What is the closing date and time for the completed entries? How should submissions be made – online via an awards website; via email as Word documents or PDFs? Register for the awards ahead of time, especially if logons and passwords are needed to make a submission. Ask for any clarifications as soon as possible. 

Will the organisers give additional information on how the awards are scored – do some sections have greater weight than others? Are supporting materials allowed or expected – such as additional case studies; customer videos; product collateral? Stick to word limits which may apply section by section or to the submission as a whole.

5. Put yourself in the shoes of the judges

Imagine you are a judge who has volunteered to review award entries. They may be judging multiple categories with a dozen or more entries in each. How can you make life easy for them? How can you help them to like your submission over others? How can your submission stand out?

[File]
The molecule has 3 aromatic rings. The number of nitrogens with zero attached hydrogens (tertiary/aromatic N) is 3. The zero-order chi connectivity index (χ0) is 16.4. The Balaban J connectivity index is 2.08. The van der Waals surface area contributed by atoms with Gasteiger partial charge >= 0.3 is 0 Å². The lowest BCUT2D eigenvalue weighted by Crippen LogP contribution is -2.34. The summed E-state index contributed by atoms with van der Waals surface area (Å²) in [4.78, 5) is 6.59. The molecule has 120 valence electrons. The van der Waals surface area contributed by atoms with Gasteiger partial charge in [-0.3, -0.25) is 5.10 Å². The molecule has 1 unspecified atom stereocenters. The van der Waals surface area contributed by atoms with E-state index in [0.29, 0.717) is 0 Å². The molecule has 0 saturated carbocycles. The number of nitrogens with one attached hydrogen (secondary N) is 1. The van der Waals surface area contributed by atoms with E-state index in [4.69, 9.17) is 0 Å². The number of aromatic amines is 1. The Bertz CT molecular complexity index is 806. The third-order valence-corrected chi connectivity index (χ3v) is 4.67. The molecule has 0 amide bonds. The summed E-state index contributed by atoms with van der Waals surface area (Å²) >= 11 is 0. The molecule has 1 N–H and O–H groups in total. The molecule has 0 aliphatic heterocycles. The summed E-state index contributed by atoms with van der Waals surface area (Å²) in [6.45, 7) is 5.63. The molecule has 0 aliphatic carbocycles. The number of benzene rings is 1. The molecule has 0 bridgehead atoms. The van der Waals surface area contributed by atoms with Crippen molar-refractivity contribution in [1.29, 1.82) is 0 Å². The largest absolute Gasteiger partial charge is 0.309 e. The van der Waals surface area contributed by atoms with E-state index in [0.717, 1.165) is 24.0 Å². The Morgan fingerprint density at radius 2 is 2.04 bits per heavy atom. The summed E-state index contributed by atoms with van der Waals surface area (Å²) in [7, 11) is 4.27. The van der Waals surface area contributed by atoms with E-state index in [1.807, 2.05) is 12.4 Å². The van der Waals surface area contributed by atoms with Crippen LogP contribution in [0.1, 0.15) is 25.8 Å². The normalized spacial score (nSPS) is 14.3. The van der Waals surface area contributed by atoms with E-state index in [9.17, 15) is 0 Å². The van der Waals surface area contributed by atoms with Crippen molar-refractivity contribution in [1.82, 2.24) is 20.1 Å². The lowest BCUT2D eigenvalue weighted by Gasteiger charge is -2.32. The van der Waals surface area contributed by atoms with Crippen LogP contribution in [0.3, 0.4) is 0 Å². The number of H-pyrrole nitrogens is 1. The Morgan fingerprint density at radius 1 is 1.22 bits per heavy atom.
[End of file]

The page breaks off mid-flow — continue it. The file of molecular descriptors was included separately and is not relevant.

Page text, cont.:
Firstly, follow the rules – if a section has a word limit the judges will probably stop reading if it runs over. Make entries attractive to read – photographs and diagrams are great if relevant; annoying if not. Attachments may be allowed but again if they lack relevance, they can work against you – don’t just attach your latest piece of marketing collateral because you worked hard on it. 

After reading multiple entries judges may get confused between submissions so try to make your entry memorable – include your logo, photos, bold your company name etc. Don’t assume the judge is a subject matter expert in every aspect of your entry so avoid jargon and explain acronyms. Judges are people with their own foibles so don’t annoy them by accident, for example with bad spelling; poor grammar; your own prejudices and assumptions etc. – and don’t expect to win just by listing the other awards you’ve already won!

6. Tailor your entry for each award category

Don’t just submit duplicate content into several awards categories. If the award is worth winning the submission(s) will be distinct, requiring tailored answers. Remember the same judge may well see all the entries and any duplication.

Businessman with flowchart

(Image credit: Pexels)

7. Avoid jargon and ‘marketing speak’